Just a few weeks before the Brownsville, Texas, meeting, another publicly-owned utility, the Imperial Irrigation District (IID), had a very different board meeting.
IID, which provides water and electricity for the Imperial Valley in the deserts of far southeastern California, is in financial circumstances that the president of the board, Norma Sierra Galindo, described as "dire."
"I want to ask the community to please understand that we are going to be under a tremendous amount of financial duress, primarily because we are not collecting on all of our power bills," Galindo said during the meeting.
"COVID-19 hasn't been kind to anyone, and certainly not to those areas suffering economically (like ours) before the pandemic."
Spokesperson, Imperial Irrigation District
Even utilities in areas where the local economy is heavily tied to industries most affected by the pandemic, such as tourism, are not necessarily expecting to lose significant revenue.
For example, the Kissimmee Utility Authority (KUA), which serves the city of Kissimmee, right next to Disney World, has "observed a decrease in electricity use per customer in certain commercial classes. However, KUA anticipates meeting budgeted electric sales for the fiscal year," KUA spokesperson Chris Gent told Utility Dive.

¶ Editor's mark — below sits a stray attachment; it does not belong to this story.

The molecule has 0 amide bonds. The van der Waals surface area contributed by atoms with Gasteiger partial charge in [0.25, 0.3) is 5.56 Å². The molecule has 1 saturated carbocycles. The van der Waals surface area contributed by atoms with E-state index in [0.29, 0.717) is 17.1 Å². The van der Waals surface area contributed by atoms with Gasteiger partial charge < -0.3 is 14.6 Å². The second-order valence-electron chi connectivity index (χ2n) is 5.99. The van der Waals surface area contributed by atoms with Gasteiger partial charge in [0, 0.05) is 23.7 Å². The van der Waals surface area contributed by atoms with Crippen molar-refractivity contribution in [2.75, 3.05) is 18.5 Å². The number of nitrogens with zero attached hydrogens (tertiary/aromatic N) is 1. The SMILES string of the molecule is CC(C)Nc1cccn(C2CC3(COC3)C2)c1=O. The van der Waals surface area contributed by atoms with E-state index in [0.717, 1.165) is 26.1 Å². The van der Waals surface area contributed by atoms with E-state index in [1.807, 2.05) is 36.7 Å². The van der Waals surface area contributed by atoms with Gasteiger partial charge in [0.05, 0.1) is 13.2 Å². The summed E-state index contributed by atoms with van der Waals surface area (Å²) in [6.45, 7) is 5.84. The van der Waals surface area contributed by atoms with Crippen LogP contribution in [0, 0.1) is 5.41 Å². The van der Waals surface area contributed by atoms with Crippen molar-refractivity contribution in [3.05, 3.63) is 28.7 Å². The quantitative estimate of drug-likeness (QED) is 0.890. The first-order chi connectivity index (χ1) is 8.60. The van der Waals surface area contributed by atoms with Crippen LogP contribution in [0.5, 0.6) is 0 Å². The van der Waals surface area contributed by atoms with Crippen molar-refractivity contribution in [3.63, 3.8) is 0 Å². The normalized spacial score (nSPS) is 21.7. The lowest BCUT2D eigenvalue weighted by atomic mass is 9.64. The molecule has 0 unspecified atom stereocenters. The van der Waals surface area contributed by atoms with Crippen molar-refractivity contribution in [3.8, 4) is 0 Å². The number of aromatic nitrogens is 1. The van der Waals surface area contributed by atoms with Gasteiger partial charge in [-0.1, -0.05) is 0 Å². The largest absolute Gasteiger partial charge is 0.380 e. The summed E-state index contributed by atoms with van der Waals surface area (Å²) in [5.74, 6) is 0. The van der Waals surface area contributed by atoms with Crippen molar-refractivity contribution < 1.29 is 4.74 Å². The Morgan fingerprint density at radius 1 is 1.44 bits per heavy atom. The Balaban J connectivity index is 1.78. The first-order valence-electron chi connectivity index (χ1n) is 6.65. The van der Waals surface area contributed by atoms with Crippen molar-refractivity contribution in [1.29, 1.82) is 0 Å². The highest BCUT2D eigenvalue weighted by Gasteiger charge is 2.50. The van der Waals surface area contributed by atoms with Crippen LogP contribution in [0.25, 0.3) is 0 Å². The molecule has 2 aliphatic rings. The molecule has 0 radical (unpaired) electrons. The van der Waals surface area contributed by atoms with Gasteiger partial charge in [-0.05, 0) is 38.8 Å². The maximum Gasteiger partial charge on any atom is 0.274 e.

While electricity use from general service commercial customers and use from large commercial customers were down 10.5% and 3.2%, respectively, in April and May compared to the same period in 2019, KUA saw residential usage go up 12.5% in those months relative to last year.
Business as usual for some, not for others
KUA's experience is not necessarily typical. Public power utilities may lose $5 billion in revenues in 2020, APPA said in a letter sent to the House Energy and Commerce Committee June 16.
An overall reduction in electricity sold to customers is one of the drivers behind that estimate — APPA's May survey of its members found an increase in residential electric load by about 3%, but those gains were offset by a 10% decline in commercial and industrial load, leading to an overall drop on average, APPA reported.